Date of Defense


Date of Graduation




First Advisor

Alvar Carlson

Second Advisor

John Spitsbergen

Third Advisor

David Huffman


The need for increased crop production is prevalent as population growth continues exponentially. Common methods of increasing production have focused on preventing loss due to insects by creating insecticides. However, insect resistance to those insecticides has become an increasingly common issue in the struggle to combat crop losses. It has also been found that many older insecticides can cause health defects in humans and other important mammals and insect species, building up in the environment and creating unintentional hazards. Newer technologies, such as genetically modified crops, have allowed for greater yields without increased use of multiple insecticides to combat resistance. GM crops have also been shown, over the past few decades that they have been globally used, to have no unintentional health effects on non-target species. One of the most popular GM crops today, Bt crops, have had insect resistance problems cropping up in areas of the United States in the last decade, increasing the need for more environmentally and health conscious GM and insecticide technologies.

A method to screen new potential insecticidal proteins is agroinoculation; a screening method that can determine insecticidal proteins for commercial GM crops by using Agrobacterium as a trojan horse to introduce a virus like DNA sequence that makes the plant produce a large amount of insecticidal proteins. For this study, a tobacco model plant was injected with Agrobacterium containing transfer DNA encoding a modified plant virus that is expressed by the transformed cells but quickly self-replicates to take over plant machinery to produce the desired heterologous protein of interest that is encoded into the virus. This thesis attempts to improve upon injection methods for agroinoculation of tobacco by modifying the ratio of anti-silencing (AS) proteins to protein of interest (POI) injected and the length of incubation for the Agrobacterium and virus-like DNA sequences in the plants before extracting the heterologous protein of interest. Anti-silencing proteins are used to protect the RNA-based virus, which takes over cell machinery to allow for the expression and production of the heterologous protein of interest. A plant can identify the foreign RNA virus and activate the RNA silencing pathway, a common form of antiviral defense. With the injection of Agrobacterium containing virus-like vectors that produce anti-silencing proteins as well as proteins of interest, the plants natural immune system is halted short term while the POI is being produced. The length of incubation is important because after an allotted time the plant cells will become overwhelmed and will begin to die halting the expression of the POI. If the expression of the protein can be increased through altered ratios of AS:POI there can be more protein accumulation, and therefore more protein extracted, prior to plant cell death.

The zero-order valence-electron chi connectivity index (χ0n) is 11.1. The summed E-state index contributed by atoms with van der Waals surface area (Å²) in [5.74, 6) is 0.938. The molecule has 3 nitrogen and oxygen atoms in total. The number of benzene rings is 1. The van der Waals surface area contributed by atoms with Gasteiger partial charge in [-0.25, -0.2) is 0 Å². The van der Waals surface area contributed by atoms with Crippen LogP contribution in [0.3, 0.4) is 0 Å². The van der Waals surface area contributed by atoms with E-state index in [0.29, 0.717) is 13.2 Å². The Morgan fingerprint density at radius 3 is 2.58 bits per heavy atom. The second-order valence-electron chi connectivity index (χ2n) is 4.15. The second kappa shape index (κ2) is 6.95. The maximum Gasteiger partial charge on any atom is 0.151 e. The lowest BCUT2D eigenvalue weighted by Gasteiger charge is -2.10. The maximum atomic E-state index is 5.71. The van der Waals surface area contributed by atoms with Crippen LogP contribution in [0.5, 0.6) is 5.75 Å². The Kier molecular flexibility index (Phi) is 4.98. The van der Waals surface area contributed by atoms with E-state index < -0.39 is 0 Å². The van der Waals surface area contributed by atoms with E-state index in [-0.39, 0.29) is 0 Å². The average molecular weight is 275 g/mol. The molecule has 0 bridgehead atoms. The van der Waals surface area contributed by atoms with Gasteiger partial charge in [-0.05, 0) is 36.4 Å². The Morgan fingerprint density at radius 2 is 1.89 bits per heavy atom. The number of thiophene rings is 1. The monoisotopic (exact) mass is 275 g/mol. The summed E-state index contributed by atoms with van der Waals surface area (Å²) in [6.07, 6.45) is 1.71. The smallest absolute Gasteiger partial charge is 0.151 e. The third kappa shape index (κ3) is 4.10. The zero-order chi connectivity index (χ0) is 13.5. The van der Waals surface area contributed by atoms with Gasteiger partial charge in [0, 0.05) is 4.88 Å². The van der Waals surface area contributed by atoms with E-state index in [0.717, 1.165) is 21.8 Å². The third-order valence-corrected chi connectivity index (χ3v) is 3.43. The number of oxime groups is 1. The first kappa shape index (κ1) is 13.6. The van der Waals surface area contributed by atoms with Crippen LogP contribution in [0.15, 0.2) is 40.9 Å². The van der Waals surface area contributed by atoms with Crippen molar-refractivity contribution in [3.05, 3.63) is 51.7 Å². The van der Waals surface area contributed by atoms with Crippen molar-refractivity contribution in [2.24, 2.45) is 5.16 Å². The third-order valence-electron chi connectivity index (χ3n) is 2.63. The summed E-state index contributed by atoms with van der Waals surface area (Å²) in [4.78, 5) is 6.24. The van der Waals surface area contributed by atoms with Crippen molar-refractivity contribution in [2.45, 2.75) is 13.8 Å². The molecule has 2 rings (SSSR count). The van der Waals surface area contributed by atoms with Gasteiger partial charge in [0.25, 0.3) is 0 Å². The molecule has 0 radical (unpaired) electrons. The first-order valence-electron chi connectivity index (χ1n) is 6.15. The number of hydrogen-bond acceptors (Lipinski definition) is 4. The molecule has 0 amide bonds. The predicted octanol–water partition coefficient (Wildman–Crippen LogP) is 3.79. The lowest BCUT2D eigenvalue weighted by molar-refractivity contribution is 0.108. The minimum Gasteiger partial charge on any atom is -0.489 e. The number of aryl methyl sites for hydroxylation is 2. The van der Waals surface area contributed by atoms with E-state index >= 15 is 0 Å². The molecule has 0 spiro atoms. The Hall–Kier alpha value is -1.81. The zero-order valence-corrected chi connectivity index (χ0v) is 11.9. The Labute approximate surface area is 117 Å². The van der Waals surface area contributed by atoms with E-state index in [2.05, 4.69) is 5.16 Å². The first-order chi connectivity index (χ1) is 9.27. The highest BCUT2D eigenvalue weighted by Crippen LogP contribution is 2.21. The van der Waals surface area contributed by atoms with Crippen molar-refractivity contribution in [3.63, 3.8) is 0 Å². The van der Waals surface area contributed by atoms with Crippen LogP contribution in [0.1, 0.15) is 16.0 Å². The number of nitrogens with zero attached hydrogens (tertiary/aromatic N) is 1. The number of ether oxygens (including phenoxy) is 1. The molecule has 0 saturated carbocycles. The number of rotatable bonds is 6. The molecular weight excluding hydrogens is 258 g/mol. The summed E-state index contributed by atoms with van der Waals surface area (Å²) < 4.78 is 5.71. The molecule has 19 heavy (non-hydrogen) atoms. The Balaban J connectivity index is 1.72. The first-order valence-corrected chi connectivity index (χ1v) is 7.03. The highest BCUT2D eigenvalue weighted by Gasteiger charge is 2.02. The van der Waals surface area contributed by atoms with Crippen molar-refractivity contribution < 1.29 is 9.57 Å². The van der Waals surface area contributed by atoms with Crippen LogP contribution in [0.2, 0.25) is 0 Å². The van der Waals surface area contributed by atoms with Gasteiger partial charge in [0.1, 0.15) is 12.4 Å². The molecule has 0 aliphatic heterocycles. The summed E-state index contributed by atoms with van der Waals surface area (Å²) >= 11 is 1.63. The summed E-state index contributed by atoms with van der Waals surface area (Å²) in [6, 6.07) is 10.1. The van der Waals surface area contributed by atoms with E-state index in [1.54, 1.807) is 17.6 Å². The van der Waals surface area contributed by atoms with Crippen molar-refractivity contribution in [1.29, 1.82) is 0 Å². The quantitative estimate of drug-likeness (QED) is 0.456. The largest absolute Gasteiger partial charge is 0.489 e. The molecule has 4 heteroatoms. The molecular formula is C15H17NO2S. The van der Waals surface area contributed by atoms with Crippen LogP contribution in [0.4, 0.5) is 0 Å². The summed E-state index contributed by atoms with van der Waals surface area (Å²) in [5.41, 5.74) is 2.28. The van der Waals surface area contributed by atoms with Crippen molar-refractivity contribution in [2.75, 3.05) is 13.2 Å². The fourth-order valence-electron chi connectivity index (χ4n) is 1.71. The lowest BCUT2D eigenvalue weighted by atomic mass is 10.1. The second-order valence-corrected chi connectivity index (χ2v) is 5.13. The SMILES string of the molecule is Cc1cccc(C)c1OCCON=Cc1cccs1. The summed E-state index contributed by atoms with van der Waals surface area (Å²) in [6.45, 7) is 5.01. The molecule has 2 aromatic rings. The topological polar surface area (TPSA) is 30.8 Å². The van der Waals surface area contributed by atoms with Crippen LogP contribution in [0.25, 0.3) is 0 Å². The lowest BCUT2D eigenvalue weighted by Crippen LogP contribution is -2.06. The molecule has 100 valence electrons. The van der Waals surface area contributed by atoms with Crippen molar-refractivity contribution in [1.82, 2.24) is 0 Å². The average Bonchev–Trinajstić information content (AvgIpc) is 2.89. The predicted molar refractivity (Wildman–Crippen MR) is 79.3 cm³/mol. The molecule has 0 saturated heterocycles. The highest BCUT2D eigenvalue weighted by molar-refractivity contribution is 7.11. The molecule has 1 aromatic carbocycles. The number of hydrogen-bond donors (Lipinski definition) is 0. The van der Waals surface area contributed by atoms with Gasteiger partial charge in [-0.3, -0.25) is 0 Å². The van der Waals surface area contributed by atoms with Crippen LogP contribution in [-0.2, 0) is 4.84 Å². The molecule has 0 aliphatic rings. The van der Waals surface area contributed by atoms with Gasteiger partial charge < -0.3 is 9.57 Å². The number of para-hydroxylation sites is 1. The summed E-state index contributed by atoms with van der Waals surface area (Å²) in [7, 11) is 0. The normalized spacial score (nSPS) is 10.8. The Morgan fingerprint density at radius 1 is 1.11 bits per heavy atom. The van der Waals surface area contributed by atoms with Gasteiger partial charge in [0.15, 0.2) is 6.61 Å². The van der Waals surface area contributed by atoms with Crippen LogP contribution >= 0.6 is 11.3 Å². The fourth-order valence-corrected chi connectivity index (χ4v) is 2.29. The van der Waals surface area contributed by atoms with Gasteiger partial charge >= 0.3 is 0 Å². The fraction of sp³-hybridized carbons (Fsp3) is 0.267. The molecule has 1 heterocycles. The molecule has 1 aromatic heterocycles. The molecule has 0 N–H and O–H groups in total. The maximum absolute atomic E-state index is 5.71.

Previous studies conducted tested the ratio of 1:1 for AS:POI versus POI injected alone [7, 8, 9]. This study tested various ratios and determined that there was no significant difference for a AS:POI above 1:1 and anything below 1:1 produced significantly lower levels of protein. Most other studies determined that expression had reached a maximum between 5-7 days, and this study replicated these findings, showing that at injection ratios of 2.5:1 of AS:POI protein expression reached a significant maximum at five days [7, 8, 9]. In addition to determining the maximal expression with these two aspects, agroinoculation was tested on other plants using a fluorescent protein as the POI. Species tested included oats, soybean, Arabidopsis, cotton, rye, spinach, cucumber, and canola. These plant species can be used in bioassays with a greater diversity of insects since they do not contain nicotine or the many other natural defense proteins found in tobacco, compounds that are toxic to most insects. It was found that under this Agrobacterium transfer DNA system to deliver the virus, it did not function in these other species of plants as no heterologous protein fluorescence was observed.

Access Setting

Honors Thesis-Restricted